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Los Alamos Bridge to Stay Open During Construction

Murrieta City Council votes to keep the Los Alamos Road bridge over Interstate 15 open during a future widening project.

The Los Alamos Road bridge over Interstate 15 will stay open during upcoming construction, the Murrieta City Council decided Tuesday.

Faced with the option of tearing the bridge down and replacing it, Council voted 3-0 to keep one lane operating in each direction during the $6.7-million project. Public safety was cited as a deciding factor.

The city's police and fire chiefs were on hand to answer questions Council members had. Councilwoman Kelly Bennett asked how closing the bridge would affect response times.

"As fire chief I would have some fairly grave concerns if we lost fire access across that bridge," said Murrieta fire Chief Matt Shobert. "...If we were to eliminate that bridge for a number of months, it would negatively impact our ability to provide service on either side of the freeway."

Firefighter/paramedic Dean Hale pointed out that three engines are located on the east side of Interstate 15, and two on the west.

The project—approved as part of the city's capital improvements plan—will widen the bridge, adding a lane in each direction. The bridge also has to be raised to meet new California Department of Transportation standards for clearance.

Replacing the bridge entirely would have saved the city approximately $260,000 and would have been completed one and a half months sooner, according to City Engineer and Public Works Director Pat Thomas.

Mayor Doug McAllister and Councilman Randon Lane abstained from the vote due to a conflict of interest; McAllister because he has worked for Verizon in the last 12 months, and Lane because he currently works for Southern California Gas Company.

Utility lines from both companies will need to be relocated for the bridge work. If the bridge were to be replaced, the gas line would need to be relocated to beneath the freeway. Verizon copper and FIOS lines would have to be moved to a temporary location.

While city staff recommended the phased project, Thomas said a study into whether closing the bridge would adversely affect traffic showed Murrieta Hot Springs and California Oaks road could handle the temporary extra flow. The study showed about half of the 10,700 daily travelers across the bridge would be almost evenly distributed among the two roadways. However, it would also increase traffic on Madison Avenue between the two major roads.

The project will not start until the work on the California Oaks Road/Interstate 15 interchange is complete, which Thomas has said is slated for fall. Thomas has said the Los Alamos bridge project could be completed within 15 months after it starts.

But funding could be a factor, as the project is among those planned under the Murrieta Redevelopment Agency. The City Council voted to dissolve the agency Tuesday after a recent California Supreme Court ruling that upheld Legislature bills targeting redevelopment agencies. The city instead will set up a Murrieta Housing Authority as the redevelopment successor agency.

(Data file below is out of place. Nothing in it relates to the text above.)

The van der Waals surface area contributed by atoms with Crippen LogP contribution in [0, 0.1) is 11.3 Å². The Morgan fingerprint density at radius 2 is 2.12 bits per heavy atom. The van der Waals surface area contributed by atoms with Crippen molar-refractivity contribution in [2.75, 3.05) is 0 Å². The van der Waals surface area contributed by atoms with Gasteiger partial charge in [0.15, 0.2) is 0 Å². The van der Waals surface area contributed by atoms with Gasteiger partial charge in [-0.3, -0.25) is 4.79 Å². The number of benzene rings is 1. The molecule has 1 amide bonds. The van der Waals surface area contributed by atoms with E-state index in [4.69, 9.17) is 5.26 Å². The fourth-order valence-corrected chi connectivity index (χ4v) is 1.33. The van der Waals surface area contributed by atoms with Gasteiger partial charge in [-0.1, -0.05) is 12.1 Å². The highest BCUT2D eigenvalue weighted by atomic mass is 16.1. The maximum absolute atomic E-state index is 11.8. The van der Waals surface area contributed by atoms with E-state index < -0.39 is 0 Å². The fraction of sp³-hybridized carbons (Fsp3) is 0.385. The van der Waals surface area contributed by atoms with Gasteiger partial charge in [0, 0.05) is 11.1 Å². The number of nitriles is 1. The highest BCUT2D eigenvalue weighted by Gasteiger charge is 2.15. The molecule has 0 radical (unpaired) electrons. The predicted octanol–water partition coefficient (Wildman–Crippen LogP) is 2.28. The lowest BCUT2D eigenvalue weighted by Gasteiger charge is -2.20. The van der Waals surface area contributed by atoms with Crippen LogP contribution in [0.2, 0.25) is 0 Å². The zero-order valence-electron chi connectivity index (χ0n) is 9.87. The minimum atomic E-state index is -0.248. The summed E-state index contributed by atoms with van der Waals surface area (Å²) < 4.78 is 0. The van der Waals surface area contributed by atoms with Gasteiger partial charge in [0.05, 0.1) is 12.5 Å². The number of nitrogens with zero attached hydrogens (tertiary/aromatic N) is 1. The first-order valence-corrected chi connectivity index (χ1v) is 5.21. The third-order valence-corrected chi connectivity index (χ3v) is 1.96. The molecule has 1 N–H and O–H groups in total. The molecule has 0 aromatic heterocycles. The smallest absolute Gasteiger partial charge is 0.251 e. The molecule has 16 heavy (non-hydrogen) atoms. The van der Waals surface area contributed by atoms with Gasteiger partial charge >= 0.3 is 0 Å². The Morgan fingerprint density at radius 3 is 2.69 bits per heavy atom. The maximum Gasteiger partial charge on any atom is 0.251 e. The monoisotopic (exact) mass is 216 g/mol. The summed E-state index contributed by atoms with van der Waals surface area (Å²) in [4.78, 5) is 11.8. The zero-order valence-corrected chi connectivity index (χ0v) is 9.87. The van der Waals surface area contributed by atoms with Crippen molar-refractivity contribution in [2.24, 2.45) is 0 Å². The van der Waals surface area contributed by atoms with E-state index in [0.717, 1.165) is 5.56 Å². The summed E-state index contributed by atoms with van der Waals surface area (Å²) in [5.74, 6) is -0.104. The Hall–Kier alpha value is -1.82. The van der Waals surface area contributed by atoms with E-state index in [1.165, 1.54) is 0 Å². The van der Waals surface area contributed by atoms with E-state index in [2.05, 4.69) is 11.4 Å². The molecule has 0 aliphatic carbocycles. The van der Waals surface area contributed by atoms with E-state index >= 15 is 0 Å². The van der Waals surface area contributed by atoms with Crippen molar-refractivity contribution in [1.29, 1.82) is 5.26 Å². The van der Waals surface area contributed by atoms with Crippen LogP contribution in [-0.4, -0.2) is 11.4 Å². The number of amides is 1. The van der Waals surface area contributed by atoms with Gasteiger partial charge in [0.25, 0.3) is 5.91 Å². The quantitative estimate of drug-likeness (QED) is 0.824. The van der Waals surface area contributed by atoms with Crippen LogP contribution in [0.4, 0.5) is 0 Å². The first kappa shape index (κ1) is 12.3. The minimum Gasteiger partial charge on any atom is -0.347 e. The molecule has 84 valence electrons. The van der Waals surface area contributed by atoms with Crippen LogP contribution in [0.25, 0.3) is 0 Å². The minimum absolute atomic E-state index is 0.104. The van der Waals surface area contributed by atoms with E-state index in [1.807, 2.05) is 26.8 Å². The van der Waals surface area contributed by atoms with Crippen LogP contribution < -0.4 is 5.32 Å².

Galactic Cannibal January 18, 2012 at 04:06 PM
Bureaucratic interference at its best with Judges and Lawyers involved for near worthless reasons. But lest we forget this is the land of man made Laws and litigation. And for as long as fossil fuels last, and we can rape the earth, we will continue to pollute it using ICE..(Internal Combustion Engines). SO quit accusing the Chinese and Indians and other nations of polluting the air. WE do it all the time. So is the reason for this road expansion to accommodate more ICE's, that will be parked outside our standard boring big box tract homes.. Which cover the fertile earth that took more than a million years to form. Yep BLACK TOP and CONCRETE to cover the food producing fertile earth. How brilliant is that. I believe its GREED BRILLIANT. All you need to do is look at say The San Fernando Valley just North of Los Angeles. And see how its has morphed into an Urban TRASH HEAP form its once pristine Citrus growing fields. Thanks to the planners of the 1950's. So fast forward 50 years to say 2060, and the exact same TRASH HEAP will exist in the Temecula . Murrieta, Menifee, Valleys. So why not save our fertile lands and build high rise rabbit warrens with public parks. Where 4,000 to 6,000 families can live in each complex, in "PEACE and HARMONY in the Land of the FREE and the HOME of the BRAVE".
citizen January 18, 2012 at 07:33 PM
And I am sure you don't use any of those nasty, horrible, earth raping wide roads as you drive YOUR car to the health food store to get your organic produce that was delivered by semi truck on the same roads you loathe.... And they tried the rabbit warren thing... they are called housing projects- didn't turn out quite like they planned..... Keep running the world from your computer desk.... you're doing great!
M. Lee Davis February 10, 2012 at 09:02 PM
I drive over this bridge at least 4 times a day and never have any issues with the length of time it takes to get over the 15. In fact that is one of the fastest bridge to get over the 15 or the 215 including underpasses as well. I don't see a reason to redo this bridge at this time. How about the city pay off on it's promise of an overpass at Date street. That would be more beneficial to the citizens of Murrieta as well as Temecula. Maybe that is the issue. A bridge at date street would benefit Temecula residents too much.

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